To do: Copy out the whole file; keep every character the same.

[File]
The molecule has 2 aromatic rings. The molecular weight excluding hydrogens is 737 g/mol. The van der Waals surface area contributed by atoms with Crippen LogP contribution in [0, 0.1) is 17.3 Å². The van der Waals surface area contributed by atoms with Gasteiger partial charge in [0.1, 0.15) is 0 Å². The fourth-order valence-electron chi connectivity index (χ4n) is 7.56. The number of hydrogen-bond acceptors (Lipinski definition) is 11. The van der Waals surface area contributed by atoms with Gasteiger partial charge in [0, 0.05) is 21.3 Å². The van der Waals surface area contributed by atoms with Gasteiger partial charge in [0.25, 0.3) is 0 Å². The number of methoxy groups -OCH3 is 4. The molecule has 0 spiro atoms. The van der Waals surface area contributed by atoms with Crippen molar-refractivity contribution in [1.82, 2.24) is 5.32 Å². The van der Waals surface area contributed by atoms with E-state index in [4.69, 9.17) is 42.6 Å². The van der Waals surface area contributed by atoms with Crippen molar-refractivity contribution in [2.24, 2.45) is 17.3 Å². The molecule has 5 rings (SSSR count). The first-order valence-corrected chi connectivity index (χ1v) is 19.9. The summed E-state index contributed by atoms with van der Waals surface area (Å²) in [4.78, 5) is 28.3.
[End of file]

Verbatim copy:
The molecule has 2 aromatic rings. The molecular weight excluding hydrogens is 737 g/mol. The van der Waals surface area contributed by atoms with Crippen LogP contribution in [0, 0.1) is 17.3 Å². The van der Waals surface area contributed by atoms with Gasteiger partial charge in [0.1, 0.15) is 0 Å². The fourth-order valence-electron chi connectivity index (χ4n) is 7.56. The number of hydrogen-bond acceptors (Lipinski definition) is 11. The van der Waals surface area contributed by atoms with Gasteiger partial charge in [0, 0.05) is 21.3 Å². The van der Waals surface area contributed by atoms with Gasteiger partial charge in [0.25, 0.3) is 0 Å². The number of methoxy groups -OCH3 is 4. The molecule has 0 spiro atoms. The van der Waals surface area contributed by atoms with Crippen molar-refractivity contribution in [1.82, 2.24) is 5.32 Å². The van der Waals surface area contributed by atoms with E-state index in [4.69, 9.17) is 42.6 Å². The van der Waals surface area contributed by atoms with Crippen molar-refractivity contribution in [2.24, 2.45) is 17.3 Å². The molecule has 5 rings (SSSR count). The first-order valence-corrected chi connectivity index (χ1v) is 19.9. The summed E-state index contributed by atoms with van der Waals surface area (Å²) in [4.78, 5) is 28.3.